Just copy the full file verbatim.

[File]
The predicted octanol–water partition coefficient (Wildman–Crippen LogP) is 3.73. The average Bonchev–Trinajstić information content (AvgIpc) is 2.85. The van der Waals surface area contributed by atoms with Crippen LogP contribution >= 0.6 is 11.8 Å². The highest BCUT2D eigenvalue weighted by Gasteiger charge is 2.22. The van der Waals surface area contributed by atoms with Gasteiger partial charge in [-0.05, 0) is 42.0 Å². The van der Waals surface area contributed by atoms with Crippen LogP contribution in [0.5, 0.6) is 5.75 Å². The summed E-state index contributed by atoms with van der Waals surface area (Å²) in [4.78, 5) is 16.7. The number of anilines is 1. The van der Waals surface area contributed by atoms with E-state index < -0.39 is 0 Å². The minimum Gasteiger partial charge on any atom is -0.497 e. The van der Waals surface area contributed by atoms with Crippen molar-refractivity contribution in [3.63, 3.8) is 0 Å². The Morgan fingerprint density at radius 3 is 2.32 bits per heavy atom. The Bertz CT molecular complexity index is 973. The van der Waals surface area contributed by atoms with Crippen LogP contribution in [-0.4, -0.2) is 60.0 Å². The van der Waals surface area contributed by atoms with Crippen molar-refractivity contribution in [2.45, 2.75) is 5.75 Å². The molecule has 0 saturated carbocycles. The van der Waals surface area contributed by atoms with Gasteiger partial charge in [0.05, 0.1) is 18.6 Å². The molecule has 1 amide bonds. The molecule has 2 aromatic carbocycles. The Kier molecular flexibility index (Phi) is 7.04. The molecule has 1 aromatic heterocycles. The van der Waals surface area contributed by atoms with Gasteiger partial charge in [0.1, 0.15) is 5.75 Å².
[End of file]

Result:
The predicted octanol–water partition coefficient (Wildman–Crippen LogP) is 3.73. The average Bonchev–Trinajstić information content (AvgIpc) is 2.85. The van der Waals surface area contributed by atoms with Crippen LogP contribution >= 0.6 is 11.8 Å². The highest BCUT2D eigenvalue weighted by Gasteiger charge is 2.22. The van der Waals surface area contributed by atoms with Gasteiger partial charge in [-0.05, 0) is 42.0 Å². The van der Waals surface area contributed by atoms with Crippen LogP contribution in [0.5, 0.6) is 5.75 Å². The summed E-state index contributed by atoms with van der Waals surface area (Å²) in [4.78, 5) is 16.7. The number of anilines is 1. The van der Waals surface area contributed by atoms with E-state index < -0.39 is 0 Å². The minimum Gasteiger partial charge on any atom is -0.497 e. The van der Waals surface area contributed by atoms with Crippen molar-refractivity contribution in [3.63, 3.8) is 0 Å². The Morgan fingerprint density at radius 3 is 2.32 bits per heavy atom. The Bertz CT molecular complexity index is 973. The van der Waals surface area contributed by atoms with Crippen LogP contribution in [-0.4, -0.2) is 60.0 Å². The van der Waals surface area contributed by atoms with Crippen molar-refractivity contribution in [2.45, 2.75) is 5.75 Å². The molecule has 0 saturated carbocycles. The van der Waals surface area contributed by atoms with Gasteiger partial charge in [0.05, 0.1) is 18.6 Å². The molecule has 1 amide bonds. The molecule has 2 aromatic carbocycles. The Kier molecular flexibility index (Phi) is 7.04. The molecule has 1 aromatic heterocycles. The van der Waals surface area contributed by atoms with Gasteiger partial charge in [0.1, 0.15) is 5.75 Å².